PEDIGREE: There was at least one printing of this Morality Play in 1512, by Wynken de Worde (see below).
SYNOPSIS: The personification being struggled over in this play is named Frewyll (Free Will). On one side is Pyte , Contemplacyon, and Perseru(v)erance, and on the other are Imagynacyon (self-described as a friend of “lawyers and all who like lies” (Furnivall, p.120. Also, no comment…), Frewyll’s companion upon their entrance, and Hickscorner himself. Hickscorner describes his travels, and a large ship from Ireland full of virtues / virtuous people, which had come to grief, while he safely transported a ship full of bad people / vices safely to England where they planned to stay forever. There are long speeches about the contemporary decay of morals, and a lost fight and confinement for Pity, before the tide turns.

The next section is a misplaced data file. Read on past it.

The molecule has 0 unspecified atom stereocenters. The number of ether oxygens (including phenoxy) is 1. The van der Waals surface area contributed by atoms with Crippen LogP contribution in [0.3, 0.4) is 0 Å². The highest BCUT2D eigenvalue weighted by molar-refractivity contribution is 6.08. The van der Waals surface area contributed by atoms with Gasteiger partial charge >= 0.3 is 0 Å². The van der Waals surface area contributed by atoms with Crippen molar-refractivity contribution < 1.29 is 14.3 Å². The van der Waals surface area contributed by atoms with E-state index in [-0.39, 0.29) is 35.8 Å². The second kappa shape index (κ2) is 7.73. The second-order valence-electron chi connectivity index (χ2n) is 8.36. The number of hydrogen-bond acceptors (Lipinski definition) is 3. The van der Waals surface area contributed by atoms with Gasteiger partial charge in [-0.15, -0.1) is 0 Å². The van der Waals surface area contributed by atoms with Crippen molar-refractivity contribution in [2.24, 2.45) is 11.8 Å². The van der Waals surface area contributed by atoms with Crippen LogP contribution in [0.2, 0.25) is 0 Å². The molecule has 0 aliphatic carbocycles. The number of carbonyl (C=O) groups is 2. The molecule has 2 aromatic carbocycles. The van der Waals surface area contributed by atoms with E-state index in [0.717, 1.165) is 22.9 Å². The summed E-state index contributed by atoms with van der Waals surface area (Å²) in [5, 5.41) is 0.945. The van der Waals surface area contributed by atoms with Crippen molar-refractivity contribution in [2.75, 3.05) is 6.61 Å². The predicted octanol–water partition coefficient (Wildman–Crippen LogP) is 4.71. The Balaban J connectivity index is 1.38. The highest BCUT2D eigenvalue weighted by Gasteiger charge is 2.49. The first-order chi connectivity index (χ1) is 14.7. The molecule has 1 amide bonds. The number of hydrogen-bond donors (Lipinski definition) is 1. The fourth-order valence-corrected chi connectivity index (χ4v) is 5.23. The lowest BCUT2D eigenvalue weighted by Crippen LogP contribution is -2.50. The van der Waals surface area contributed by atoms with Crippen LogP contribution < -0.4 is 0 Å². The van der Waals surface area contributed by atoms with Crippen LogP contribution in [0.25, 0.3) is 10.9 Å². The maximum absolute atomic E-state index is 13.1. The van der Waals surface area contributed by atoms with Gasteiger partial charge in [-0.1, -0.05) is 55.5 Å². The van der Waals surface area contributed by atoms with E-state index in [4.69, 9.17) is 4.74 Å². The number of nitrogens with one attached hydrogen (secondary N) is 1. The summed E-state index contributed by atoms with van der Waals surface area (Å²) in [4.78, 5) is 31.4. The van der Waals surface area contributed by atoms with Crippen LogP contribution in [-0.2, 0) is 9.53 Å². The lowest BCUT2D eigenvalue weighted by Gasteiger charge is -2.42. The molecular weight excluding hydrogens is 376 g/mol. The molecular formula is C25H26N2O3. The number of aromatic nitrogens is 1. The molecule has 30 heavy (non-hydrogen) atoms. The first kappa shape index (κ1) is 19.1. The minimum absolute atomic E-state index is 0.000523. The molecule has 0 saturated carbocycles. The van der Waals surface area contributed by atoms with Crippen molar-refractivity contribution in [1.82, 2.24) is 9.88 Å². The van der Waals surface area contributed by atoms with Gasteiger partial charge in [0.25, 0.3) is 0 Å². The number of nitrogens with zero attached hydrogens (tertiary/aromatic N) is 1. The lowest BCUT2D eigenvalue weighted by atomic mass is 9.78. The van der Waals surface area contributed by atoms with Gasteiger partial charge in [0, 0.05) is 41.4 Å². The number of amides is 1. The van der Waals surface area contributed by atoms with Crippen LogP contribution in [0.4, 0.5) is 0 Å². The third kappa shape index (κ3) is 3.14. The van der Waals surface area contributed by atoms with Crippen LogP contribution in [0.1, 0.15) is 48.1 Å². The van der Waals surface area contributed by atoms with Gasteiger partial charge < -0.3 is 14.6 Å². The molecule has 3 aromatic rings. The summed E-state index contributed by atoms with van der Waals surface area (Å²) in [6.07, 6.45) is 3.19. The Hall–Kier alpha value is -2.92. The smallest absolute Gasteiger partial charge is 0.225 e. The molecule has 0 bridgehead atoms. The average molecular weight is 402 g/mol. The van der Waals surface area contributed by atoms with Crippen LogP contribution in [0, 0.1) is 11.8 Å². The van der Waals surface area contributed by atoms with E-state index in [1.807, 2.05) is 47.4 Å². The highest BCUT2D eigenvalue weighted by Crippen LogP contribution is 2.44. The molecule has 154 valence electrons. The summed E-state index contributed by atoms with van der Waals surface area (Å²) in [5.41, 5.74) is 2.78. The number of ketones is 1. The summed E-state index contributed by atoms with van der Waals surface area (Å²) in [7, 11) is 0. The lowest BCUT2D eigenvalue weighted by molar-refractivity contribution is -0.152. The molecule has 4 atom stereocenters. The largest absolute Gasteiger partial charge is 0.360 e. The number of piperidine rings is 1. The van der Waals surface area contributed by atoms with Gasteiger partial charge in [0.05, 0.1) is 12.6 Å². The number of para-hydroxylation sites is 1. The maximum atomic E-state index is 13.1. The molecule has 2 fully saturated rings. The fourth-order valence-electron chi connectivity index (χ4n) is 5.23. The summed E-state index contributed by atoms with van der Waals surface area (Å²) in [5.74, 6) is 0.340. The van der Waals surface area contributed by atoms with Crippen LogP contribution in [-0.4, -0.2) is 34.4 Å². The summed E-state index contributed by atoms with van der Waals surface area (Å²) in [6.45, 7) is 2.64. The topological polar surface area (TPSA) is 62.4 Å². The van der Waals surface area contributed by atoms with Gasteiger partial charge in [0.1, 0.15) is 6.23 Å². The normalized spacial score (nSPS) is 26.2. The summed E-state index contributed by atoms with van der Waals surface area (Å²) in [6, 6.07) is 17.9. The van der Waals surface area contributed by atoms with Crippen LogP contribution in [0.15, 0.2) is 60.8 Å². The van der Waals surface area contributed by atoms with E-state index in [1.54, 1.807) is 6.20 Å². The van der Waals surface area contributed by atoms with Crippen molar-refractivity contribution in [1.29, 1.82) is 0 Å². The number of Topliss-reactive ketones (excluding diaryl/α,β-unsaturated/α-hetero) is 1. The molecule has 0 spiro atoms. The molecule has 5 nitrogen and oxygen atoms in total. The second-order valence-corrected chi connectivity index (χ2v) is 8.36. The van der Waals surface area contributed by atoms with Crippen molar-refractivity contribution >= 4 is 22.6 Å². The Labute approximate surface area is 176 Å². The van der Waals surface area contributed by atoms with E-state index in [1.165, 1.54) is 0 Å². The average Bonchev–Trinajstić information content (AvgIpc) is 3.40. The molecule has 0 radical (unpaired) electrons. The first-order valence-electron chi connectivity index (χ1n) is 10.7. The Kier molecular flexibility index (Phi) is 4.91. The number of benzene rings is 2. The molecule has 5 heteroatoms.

AVAILABILITY: The University of Maine at Machia graciously hosts a website called From Stage To Page, which has text transcriptions of a number of medieval and Renaissance dramas. Hickscorner is here:
Internet Archive also has a facsimile reproduction of Wynken de Worde’s 1512 printing of the play (reproduced 1908)